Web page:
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Gender norms and women in politics: evaluating progress and identifying challenges on the 25th anniversary of the Beijing Platform

Briefing/policy papers

Written by Rachel George, Emma Samman

Hero image description: Ellen Johnson Sirleaf, Nobel Peace Prize Laureate and Former President of Liberia, at PeaceCon 2019 Image credit:US Institute of Peace Image license:CC BY 2.0

While women are increasingly exercising their right to political participation, many who aspire to political office still find their way barred by the gender norms that see politics as a masculine space. This ALIGN guide focuses on the influence of gender norms in three key areas:

  • women’s parliamentary representation
  • women’s experiences running for and standing in leadership positions, and
  • women’s engagement in civic action and social movements.

The guide raises fundamental questions about the ways that gender norms interact with social and economic conditions to work for or against women’s representation and the persistent influence of gender norms on their political aspirations.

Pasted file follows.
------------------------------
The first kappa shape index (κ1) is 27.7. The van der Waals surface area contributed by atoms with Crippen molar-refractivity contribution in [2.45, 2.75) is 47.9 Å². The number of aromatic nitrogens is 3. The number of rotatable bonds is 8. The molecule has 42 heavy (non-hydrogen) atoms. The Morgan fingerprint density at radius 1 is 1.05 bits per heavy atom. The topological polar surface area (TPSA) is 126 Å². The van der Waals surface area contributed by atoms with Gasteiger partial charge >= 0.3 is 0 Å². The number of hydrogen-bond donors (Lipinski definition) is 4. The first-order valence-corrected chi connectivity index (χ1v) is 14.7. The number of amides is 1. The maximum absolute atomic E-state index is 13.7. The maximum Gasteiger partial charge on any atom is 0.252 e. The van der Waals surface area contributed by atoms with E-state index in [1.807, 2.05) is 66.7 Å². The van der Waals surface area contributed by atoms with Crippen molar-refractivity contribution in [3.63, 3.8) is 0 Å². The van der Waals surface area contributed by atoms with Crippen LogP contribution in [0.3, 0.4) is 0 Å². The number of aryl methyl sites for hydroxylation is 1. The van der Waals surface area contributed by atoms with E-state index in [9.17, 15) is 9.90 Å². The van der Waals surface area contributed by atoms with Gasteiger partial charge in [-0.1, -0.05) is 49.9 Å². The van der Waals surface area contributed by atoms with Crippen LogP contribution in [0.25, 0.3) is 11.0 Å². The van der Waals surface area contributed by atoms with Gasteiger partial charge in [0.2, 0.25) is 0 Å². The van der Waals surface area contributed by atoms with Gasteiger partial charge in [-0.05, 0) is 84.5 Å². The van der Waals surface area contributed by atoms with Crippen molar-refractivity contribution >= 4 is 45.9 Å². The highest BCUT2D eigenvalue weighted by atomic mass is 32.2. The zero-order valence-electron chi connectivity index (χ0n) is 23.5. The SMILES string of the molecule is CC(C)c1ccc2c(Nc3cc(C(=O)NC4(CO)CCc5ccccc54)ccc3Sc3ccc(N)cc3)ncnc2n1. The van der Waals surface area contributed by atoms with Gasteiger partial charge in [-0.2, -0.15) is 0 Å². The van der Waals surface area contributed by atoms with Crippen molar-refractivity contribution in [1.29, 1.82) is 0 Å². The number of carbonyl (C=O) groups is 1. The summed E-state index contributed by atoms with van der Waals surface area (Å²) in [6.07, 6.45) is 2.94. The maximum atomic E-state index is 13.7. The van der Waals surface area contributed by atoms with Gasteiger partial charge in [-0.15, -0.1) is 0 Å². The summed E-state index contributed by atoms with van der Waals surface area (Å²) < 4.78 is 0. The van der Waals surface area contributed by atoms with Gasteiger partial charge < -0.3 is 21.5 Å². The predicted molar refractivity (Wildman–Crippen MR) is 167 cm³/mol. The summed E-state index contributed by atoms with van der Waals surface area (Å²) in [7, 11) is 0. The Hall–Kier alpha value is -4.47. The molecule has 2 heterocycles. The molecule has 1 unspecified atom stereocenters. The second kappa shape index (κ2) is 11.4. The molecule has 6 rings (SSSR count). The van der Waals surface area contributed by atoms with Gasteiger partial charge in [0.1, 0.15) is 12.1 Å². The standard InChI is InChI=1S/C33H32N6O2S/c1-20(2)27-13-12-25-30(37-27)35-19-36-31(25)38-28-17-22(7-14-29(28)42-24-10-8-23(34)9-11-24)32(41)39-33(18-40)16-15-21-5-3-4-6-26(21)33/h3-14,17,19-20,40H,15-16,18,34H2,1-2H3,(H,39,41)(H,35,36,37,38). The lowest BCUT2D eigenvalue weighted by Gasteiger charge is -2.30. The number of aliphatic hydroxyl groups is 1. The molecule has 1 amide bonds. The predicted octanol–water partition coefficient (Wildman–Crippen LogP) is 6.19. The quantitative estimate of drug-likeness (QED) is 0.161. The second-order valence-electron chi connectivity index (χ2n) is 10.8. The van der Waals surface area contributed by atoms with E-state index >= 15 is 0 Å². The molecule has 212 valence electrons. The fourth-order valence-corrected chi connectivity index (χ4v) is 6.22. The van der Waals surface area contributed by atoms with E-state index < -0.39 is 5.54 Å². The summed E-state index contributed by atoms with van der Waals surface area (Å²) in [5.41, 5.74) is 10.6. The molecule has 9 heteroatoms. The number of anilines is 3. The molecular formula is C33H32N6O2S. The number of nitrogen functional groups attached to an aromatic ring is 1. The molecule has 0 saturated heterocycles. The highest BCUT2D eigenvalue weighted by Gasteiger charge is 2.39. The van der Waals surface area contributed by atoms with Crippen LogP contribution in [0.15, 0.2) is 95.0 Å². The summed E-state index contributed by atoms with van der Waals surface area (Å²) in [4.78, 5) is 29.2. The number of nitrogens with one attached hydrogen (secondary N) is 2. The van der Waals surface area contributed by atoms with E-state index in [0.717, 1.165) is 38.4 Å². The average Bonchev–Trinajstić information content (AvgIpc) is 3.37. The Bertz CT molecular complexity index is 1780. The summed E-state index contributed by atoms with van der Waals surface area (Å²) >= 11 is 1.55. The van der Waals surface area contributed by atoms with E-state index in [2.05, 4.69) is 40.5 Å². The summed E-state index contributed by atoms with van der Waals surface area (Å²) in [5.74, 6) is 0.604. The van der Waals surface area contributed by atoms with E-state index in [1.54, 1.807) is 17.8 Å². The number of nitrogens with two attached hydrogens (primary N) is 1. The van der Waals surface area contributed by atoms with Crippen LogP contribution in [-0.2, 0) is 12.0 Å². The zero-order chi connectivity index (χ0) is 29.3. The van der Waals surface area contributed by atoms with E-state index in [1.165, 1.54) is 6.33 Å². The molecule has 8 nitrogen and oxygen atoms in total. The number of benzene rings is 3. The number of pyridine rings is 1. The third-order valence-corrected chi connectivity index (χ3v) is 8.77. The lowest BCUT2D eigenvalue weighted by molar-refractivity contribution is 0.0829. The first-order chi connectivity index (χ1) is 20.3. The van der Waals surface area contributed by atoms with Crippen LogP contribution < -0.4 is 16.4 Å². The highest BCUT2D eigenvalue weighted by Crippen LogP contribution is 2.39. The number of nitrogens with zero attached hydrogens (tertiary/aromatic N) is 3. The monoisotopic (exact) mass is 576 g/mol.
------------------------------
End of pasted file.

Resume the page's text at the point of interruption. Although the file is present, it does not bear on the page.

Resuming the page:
Women have become an undeniable force in positions of political power in the 21st century.

Female leaders such as Dilma Rouseff in Brazil, Angela Merkel in Germany and Ellen Johnson Sirleaf in Liberia, among many others, have made their mark on the world’s political stage in recent years. And while women have become a growing presence in politics, increasingly diverse types of women hold power. Finland elected its youngest Prime Minister, Juha Sipilä, a woman aged 34. Young women activists have been at the heart of political movements – from Alaa Salah in Sudan to Greta Thunberg in the global climate debates – taking centre stage across local governments, in protests, and as influential activists and thought leaders.

While the formal rules that impede women’s equal participation in politics were eliminated in most countries during the 20th century (with women’s disenfranchisement persisting in the Arab Gulf region in some cases into the early 21st century, easing with Saudi Arabia’s 2008 reforms for women in politics), informal rules and norms still mean that women’s routes to participation in politics and their experiences can differ from those of men. Identifying and addressing the informal, often implicit, rules that serve as barriers to women’s full participation is vital.

Rachel George, with Emma Samman, Katie Washington and Alina Ojha